•   over 4 years ago

Akoma Ntoso Metadata Clarification Questions

Good day,

I am seeking some clarification regarding the metadata:

1. In terms of collecting accurate metadata and converting dates in words to the correct year, looking at [1] I see the date as specified as "the third day of January, two thousand and twelve." Please confirm if this application will need to run for documents such as ones that have dates from the 1900s. I would also like confirm, what format would be used if a document with the year was 2021. Would it be "two thousand and twenty one" or "two thousand and twenty-one"?
2. Also, in terms of the metadata, in terms of author, should it be determined from document, or is it fair to assume the author is always Congress?

Thanks for posting this challenge and looking forward to your response!

[1] http://www.gpo.gov/fdsys/pkg/BILLS-112hr4310enr/html/BILLS-112hr4310enr.htm

  • 1 comment

  • Moderator   •   over 4 years ago

    Daniel,
    1. In response to your first question about dates:

    The Government Printing Office does make available all published versions of bills, including text versions, from the 103rd (1993-1994) Congress forward. It would be anticipated that the application should be able to handle these documents, if at all possible.

    The text your question is referencing, "Begun and held at the City of Washington on Tuesday, the third day of January, two thousand and twelve" is text that appears on every enrolled measure for a particular session of Congress. It is the initial convening date and location of the first or second session of a Congress. (A session is the annual series of meetings of a Congress. There are two sessions per Congress. Under the Constitution, Congress must meet at least once a year at noon on January 3 unless it appoints a different day by law.)

    For the text of the session that will be held in 2021, we presume that 21 will be written "two thousand and twenty-one" - it would follow the pattern used for this line of text in the 1990s as seen in H.R. 6 from the 105th Congress.
    http://www.gpo.gov/fdsys/pkg/BILLS-105hr6enr/pdf/BILLS-105hr6enr.pdf
    http://www.gpo.gov/fdsys/pkg/BILLS-105hr6enr/html/BILLS-105hr6enr.htm
    Of related interest, you can see that the convening date for the 106th Congress, 2d session was January 27th. Congress appointed this day by law with Public Law 105-140 (http://www.gpo.gov/fdsys/pkg/PLAW-105publ140/html/PLAW-105publ140.htm).

    When expressing such text in Akoma Ntoso, particular care should be given to the fundamental distinction between content (i.e., the text as provided by the relevant authority) and the markup (i.e., the additional specification expressed through the use of XML markup and the Akoma Ntoso vocabulary). This is connected with the distinction between FRBR Expression and FRBR Manifestation, as explained in the answer to the second question below.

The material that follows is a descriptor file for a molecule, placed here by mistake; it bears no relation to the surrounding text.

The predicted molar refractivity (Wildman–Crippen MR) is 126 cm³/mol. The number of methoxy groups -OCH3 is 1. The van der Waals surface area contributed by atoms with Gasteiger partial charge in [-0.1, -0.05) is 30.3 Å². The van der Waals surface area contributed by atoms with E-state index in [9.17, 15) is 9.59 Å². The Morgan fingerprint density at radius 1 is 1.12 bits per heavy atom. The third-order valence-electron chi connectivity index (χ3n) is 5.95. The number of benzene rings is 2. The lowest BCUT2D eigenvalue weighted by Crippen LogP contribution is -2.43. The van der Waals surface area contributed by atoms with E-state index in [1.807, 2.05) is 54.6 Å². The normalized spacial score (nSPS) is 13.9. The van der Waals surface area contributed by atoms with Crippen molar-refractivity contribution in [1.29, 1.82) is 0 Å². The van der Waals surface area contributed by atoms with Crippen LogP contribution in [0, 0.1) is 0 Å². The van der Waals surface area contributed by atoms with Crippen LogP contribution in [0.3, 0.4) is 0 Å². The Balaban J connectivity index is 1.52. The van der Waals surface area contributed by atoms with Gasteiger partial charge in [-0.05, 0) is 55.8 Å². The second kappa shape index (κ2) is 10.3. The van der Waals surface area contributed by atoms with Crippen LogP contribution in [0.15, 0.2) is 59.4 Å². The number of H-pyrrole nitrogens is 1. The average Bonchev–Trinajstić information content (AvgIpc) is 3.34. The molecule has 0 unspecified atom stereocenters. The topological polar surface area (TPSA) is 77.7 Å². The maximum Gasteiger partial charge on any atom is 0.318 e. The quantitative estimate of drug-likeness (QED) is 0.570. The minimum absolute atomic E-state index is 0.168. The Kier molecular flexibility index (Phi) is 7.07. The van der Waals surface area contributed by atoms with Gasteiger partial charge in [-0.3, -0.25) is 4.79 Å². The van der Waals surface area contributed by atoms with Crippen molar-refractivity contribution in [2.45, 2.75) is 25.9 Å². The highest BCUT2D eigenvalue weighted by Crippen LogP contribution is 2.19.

The Akoma Ntoso XML markup does not affect the original language of the document, which remains exactly as specified by the relevant authority. However, Akoma Ntoso does provide a number of content-specific and metadata-specific elements which make it possible to unambiguously express any date specified in the content or that can be inferred from the context. These elements (e.g. docDate, date, publication, etc.) use an attribute @date for the normalization of the temporal information using the xsd:date or xsd:dateTime lexical representation (namely, in the form yyyy-mm-dd or yyyy-mm-ddThh:mm:sszzzzzz) (see: http://www.w3.org/TR/xmlschema-2/). So "third day of January, two thousand and twelve" appears in the Akoma Ntoso XML markup as follows:

    <docDate date="2012-01-03">third day of January, two thousand and twelve.</docDate>

    The original content within the tags is not modified from the original published version of the text.

    2. In response to your second question about author metadata:

    There are actually several authors involved in the specification of a bill, and all of them need to be listed separately in the FRBR metadata blocks of Akoma Ntoso. FRBR (http://www.ifla.org/publications/functional-requirements-for-bibliographic-records) separates Work from Expressions from Manifestations. The Work, Expression and Manifestation may (and very often have) different authors. The distinction between these FRBR levels is fundamental to understanding the impact of the various actors in the determination of the parts of an Akoma Ntoso document. In particular, when referring to bills:

    • The author of the Work is the body that created the concept of the document and started the (possibly long) list of versions that constitute the history of the document. This is typically the chamber in which the bill originated, and thus the author needs to be specified accordingly.
    • The author of the Expression is the person/organization responsible for the actual wording of the current version of the bill. In the official lifecycle of a bill, each subsequent version is created as an official output of a process of a chamber or one of its committees, and as such the chamber and/or the specific committee must be specified as the author.
    • The author of the Manifestation is the person who creates the actual XML markup that is being provided, i.e. the individual or organization that is creating the XML document.

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